As we look to the large cities of the world today we realize the complexity and diversity of these urban centers. “Most of the traditional ways of implementing Christian mission will not work effectively in the urban context.”[10] Small-group ministries and church planting are extremely effective to make disciples and to fulfill God’s mission. Especially in the cities, they give opportunity for creativity, innovation, and adaptability that are indispensible to reaching out to a diverse community. “Churches are to be planted,” writes Ellen White. “No great centers are to be established, as at Battle Creek; and yet there will be some important churches raised up, and meeting-houses provided in large cities, favorable to accommodating the believers in [that locality]. There should not be a call to have settled pastors over our churches, but let the life-giving power of the truth impress the individual members to act, leading them to labor interestedly to carry on efficient missionary work in each locality.”[11] The Bible doesn’t describe the church as a building. It always refers to the church as a people—God’s people, in Christ—sent by the Spirit to live a life of complete surrender to His service.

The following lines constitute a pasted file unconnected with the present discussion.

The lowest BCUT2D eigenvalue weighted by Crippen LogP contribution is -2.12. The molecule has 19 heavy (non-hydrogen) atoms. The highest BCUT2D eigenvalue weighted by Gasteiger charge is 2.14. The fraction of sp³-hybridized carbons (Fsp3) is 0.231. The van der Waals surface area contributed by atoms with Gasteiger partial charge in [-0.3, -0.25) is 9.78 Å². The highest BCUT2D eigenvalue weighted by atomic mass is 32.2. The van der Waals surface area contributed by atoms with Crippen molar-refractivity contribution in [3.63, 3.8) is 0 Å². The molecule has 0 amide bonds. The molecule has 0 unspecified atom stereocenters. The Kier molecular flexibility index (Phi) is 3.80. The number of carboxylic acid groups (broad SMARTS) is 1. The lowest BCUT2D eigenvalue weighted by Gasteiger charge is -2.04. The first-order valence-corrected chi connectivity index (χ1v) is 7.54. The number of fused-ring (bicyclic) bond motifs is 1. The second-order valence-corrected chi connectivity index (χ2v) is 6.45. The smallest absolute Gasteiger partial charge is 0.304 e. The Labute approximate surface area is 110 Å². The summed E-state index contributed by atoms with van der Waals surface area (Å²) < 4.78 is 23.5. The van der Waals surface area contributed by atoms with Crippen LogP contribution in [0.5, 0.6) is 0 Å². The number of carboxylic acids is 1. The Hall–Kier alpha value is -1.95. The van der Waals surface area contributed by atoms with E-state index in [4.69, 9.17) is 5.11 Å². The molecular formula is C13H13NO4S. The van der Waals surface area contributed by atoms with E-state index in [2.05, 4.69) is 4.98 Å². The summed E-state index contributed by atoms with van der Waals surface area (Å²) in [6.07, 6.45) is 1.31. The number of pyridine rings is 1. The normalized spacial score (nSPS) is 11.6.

When Ellen White presented the challenge of the cities, she mentioned the need to “establish new centers of influence wherever an opening can be found. Rally workers who possess true missionary zeal, and let them go forth to diffuse light and knowledge far and near.”[12] These centers connect the church to the community. They can feature a wide variety of activities such as lifestyle education, treatment rooms, bookstores, reading rooms, restaurants, literature ministry, lectures, small groups, instruction on preparing wholesome food, and much more. The activities of each center will vary, depending on an accurate assessment of local community needs.

The General Conference is working to revitalize Ellen White’s concept of Centers of Influence and to establish a network of self-sustaining Life Hope Centers in key urban areas around the world. Life Hope Centers are an integrated evangelistic outreach. They provide an opportunity for everyone to be involved in ministry using their unique gifts.